What would you do if you have no proof of existence? Because without that, you’ll have no access to services such as healthcare, education, banking, or an option to get a job. Tey Al-Rjula has personally experienced what it is like to be ‘invisible’. “My birth certificate got lost during the Gulf war in Kuwait. I lived as an ‘invisible’ man in the Netherlands when my work contract expired and I ended up in an asylum centre. There I met many Syrian refugees who had also lost their identity and faced the same problems as I did. As without an identity you do not have access to many basic needs and therefore not to your human rights.”
This personal experience gave Al-Rjula the inspiration to found Tykn, together with social entrepreneurs Khalid Maliki and Jimmy J.P. Snoek. However, Al-Rjula left the company in December 2019 and has not been involved since, with Snoek taking over as the CEO of Tykn.
No proof of existence!
According to Tykn, last year (in 2020), about 1.2 billion people globally did not have valid identity proof. In fact, identity proofs remain problematic to this day. When on paper, they could be easily lost or destroyed, and when in digital, they can be breached, hacked, or leaked online. For instance, sold on the black market and used for fraud. Vulnerable people like refugees are just the first to suffer the problems of proving valid identity.
A third of the refugees in Europe are children, and while they are lucky to get documented, hundreds of thousands newborns in Syrian Refugee camps are unable to get their birth certificates, due to economic, geographical, and complex administrative barriers and difficult registration processes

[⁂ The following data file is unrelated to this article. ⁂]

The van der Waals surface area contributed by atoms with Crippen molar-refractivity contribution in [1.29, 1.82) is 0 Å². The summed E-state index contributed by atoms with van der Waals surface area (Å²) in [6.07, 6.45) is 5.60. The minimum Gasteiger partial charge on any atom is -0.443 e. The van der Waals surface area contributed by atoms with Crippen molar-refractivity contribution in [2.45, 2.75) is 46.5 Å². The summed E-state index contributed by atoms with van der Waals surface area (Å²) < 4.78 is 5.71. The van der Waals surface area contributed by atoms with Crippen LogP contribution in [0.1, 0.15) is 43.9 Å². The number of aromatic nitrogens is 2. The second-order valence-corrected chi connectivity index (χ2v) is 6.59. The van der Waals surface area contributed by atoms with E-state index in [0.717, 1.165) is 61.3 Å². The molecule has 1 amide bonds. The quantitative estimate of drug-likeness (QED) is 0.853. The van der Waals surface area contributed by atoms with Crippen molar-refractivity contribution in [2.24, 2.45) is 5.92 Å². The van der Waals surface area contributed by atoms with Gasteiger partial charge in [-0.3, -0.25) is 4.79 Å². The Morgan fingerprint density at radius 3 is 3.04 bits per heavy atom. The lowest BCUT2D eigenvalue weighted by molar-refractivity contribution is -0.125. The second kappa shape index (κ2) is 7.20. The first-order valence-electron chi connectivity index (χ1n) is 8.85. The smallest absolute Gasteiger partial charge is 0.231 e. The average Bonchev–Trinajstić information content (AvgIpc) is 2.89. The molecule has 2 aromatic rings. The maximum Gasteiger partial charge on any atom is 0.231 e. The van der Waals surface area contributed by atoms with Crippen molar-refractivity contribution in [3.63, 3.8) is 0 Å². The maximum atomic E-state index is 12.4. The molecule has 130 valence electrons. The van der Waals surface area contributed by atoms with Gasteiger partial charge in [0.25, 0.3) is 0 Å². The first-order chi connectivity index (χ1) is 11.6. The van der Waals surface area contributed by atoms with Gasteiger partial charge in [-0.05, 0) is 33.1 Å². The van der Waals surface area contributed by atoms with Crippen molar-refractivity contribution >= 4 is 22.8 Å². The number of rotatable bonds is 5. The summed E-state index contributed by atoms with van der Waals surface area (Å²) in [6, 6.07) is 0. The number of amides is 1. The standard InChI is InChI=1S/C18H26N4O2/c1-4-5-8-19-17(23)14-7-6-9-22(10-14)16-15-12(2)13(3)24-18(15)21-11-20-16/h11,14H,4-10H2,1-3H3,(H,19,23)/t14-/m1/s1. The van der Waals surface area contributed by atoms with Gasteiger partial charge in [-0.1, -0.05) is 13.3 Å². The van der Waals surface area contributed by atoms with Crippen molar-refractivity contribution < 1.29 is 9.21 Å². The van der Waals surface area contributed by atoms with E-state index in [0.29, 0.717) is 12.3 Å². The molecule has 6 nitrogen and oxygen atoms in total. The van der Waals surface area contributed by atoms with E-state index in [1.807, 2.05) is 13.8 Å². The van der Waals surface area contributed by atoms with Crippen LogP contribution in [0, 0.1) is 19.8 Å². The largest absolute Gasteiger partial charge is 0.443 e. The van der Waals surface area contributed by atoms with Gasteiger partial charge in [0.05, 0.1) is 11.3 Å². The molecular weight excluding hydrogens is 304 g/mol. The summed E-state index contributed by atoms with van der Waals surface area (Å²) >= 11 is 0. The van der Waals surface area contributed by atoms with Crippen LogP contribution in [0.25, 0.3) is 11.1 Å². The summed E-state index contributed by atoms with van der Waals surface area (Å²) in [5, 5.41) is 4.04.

This and many more experiences of hardship that refugees suffer due to weak and outdated identity systems give the founders of Tykn, the ongoing inspiration and motivation to lead to a future where identities are private and secure.
Work Permit documentation for refugees
In a recent development, the Turkish Government is piloting Tykn’s digital identity platform – Ana, to optimise and speed up the process of issuing Work Permit documentation for refugees.
The platform – Ana, leverages the innovative Self-Sovereign Identity technology that makes digital documents become tamper-proof and verifiable anywhere, at any time. Turkey wants to increase the opportunities for the 3 million refugees in the country to become financially independent.
“This application will make people’s lives easier. There is no need to lose time going to too many institutes. Instead of going there you’ll save the time and do it where you are,” said Abida (alias), a Syrian refugee who tested Ana.
Who is contributing to this project?
The project was initiated by the Turkish Ministry of Foreign Affairs and the United Nations Development Programme (UNDP) within the first Sustainable Development Goals Impact Accelerator (SDGia).
The Dutch digital identity startup Tykn is developing the Ana platform. The INGEV Foundation is the implementing partner on the ground. TÜBİTAK, World Food Programme (WFP), Istanbul Chamber of Commerce, and Istanbul Chamber of Industry are also collaborating in this pilot.